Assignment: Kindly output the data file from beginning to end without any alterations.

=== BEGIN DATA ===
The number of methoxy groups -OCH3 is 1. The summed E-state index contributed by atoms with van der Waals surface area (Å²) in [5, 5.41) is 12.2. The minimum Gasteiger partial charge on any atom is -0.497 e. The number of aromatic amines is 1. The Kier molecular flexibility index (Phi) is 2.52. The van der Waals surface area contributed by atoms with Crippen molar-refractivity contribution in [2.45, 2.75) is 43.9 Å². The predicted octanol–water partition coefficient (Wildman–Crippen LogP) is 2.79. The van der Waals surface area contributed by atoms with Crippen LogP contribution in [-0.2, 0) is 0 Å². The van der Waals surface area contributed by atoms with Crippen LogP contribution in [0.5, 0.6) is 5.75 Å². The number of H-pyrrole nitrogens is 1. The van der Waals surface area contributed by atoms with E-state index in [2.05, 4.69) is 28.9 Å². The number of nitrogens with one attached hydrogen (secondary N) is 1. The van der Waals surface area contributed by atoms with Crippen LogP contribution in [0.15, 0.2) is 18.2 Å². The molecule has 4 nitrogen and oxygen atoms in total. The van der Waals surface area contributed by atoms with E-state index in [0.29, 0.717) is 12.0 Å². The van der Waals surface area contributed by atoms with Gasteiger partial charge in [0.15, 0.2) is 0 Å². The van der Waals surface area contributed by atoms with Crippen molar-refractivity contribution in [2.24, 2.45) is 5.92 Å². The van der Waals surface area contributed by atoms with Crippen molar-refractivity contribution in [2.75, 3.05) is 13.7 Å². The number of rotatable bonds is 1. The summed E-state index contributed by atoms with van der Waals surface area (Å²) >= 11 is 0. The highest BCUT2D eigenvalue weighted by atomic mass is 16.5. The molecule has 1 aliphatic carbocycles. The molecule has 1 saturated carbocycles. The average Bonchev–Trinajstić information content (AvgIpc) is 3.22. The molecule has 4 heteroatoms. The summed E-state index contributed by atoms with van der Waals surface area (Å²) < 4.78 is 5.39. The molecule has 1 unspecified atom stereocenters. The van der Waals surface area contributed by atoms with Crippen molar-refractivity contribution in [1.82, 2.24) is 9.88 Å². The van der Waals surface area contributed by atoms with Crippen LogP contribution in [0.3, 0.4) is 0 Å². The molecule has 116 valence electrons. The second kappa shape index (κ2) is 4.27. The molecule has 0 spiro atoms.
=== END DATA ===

The number of methoxy groups -OCH3 is 1. The summed E-state index contributed by atoms with van der Waals surface area (Å²) in [5, 5.41) is 12.2. The minimum Gasteiger partial charge on any atom is -0.497 e. The number of aromatic amines is 1. The Kier molecular flexibility index (Phi) is 2.52. The van der Waals surface area contributed by atoms with Crippen molar-refractivity contribution in [2.45, 2.75) is 43.9 Å². The predicted octanol–water partition coefficient (Wildman–Crippen LogP) is 2.79. The van der Waals surface area contributed by atoms with Crippen LogP contribution in [-0.2, 0) is 0 Å². The van der Waals surface area contributed by atoms with Crippen LogP contribution in [0.5, 0.6) is 5.75 Å². The number of H-pyrrole nitrogens is 1. The van der Waals surface area contributed by atoms with E-state index in [2.05, 4.69) is 28.9 Å². The number of nitrogens with one attached hydrogen (secondary N) is 1. The van der Waals surface area contributed by atoms with Crippen LogP contribution in [0.15, 0.2) is 18.2 Å². The molecule has 4 nitrogen and oxygen atoms in total. The van der Waals surface area contributed by atoms with E-state index in [0.29, 0.717) is 12.0 Å². The van der Waals surface area contributed by atoms with Gasteiger partial charge in [0.15, 0.2) is 0 Å². The van der Waals surface area contributed by atoms with Crippen molar-refractivity contribution in [2.24, 2.45) is 5.92 Å². The van der Waals surface area contributed by atoms with Crippen molar-refractivity contribution in [2.75, 3.05) is 13.7 Å². The number of rotatable bonds is 1. The summed E-state index contributed by atoms with van der Waals surface area (Å²) >= 11 is 0. The highest BCUT2D eigenvalue weighted by atomic mass is 16.5. The molecule has 1 aliphatic carbocycles. The molecule has 1 saturated carbocycles. The average Bonchev–Trinajstić information content (AvgIpc) is 3.22. The molecule has 4 heteroatoms. The summed E-state index contributed by atoms with van der Waals surface area (Å²) < 4.78 is 5.39. The molecule has 1 unspecified atom stereocenters. The van der Waals surface area contributed by atoms with Crippen molar-refractivity contribution in [1.82, 2.24) is 9.88 Å². The van der Waals surface area contributed by atoms with Crippen LogP contribution in [0.3, 0.4) is 0 Å². The molecule has 116 valence electrons. The second kappa shape index (κ2) is 4.27. The molecule has 0 spiro atoms.